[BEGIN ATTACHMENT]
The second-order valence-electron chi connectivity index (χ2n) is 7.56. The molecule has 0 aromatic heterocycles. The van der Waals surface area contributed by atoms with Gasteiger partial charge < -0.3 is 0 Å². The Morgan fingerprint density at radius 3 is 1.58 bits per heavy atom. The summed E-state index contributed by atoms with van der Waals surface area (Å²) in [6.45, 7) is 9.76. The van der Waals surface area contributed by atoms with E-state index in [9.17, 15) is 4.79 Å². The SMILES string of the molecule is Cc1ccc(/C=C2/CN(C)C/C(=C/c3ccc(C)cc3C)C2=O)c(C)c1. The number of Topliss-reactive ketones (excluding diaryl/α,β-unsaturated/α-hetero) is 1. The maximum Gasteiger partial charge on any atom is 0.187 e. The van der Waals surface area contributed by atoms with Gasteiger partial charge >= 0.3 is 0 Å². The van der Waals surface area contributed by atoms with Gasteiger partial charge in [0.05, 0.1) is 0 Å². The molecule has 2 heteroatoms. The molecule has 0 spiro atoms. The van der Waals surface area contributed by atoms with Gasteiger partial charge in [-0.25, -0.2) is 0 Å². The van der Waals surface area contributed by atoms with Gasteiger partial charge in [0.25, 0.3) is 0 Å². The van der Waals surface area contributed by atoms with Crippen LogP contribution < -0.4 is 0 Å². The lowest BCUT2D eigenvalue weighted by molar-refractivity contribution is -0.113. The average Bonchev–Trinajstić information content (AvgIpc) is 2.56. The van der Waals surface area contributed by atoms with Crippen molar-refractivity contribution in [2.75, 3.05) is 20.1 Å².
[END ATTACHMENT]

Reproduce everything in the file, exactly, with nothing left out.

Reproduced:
The second-order valence-electron chi connectivity index (χ2n) is 7.56. The molecule has 0 aromatic heterocycles. The van der Waals surface area contributed by atoms with Gasteiger partial charge < -0.3 is 0 Å². The Morgan fingerprint density at radius 3 is 1.58 bits per heavy atom. The summed E-state index contributed by atoms with van der Waals surface area (Å²) in [6.45, 7) is 9.76. The van der Waals surface area contributed by atoms with E-state index in [9.17, 15) is 4.79 Å². The SMILES string of the molecule is Cc1ccc(/C=C2/CN(C)C/C(=C/c3ccc(C)cc3C)C2=O)c(C)c1. The number of Topliss-reactive ketones (excluding diaryl/α,β-unsaturated/α-hetero) is 1. The maximum Gasteiger partial charge on any atom is 0.187 e. The van der Waals surface area contributed by atoms with Gasteiger partial charge >= 0.3 is 0 Å². The van der Waals surface area contributed by atoms with Gasteiger partial charge in [0.05, 0.1) is 0 Å². The molecule has 2 heteroatoms. The molecule has 0 spiro atoms. The van der Waals surface area contributed by atoms with Gasteiger partial charge in [-0.25, -0.2) is 0 Å². The van der Waals surface area contributed by atoms with Gasteiger partial charge in [0.25, 0.3) is 0 Å². The van der Waals surface area contributed by atoms with Crippen LogP contribution < -0.4 is 0 Å². The lowest BCUT2D eigenvalue weighted by molar-refractivity contribution is -0.113. The average Bonchev–Trinajstić information content (AvgIpc) is 2.56. The van der Waals surface area contributed by atoms with Crippen molar-refractivity contribution in [2.75, 3.05) is 20.1 Å².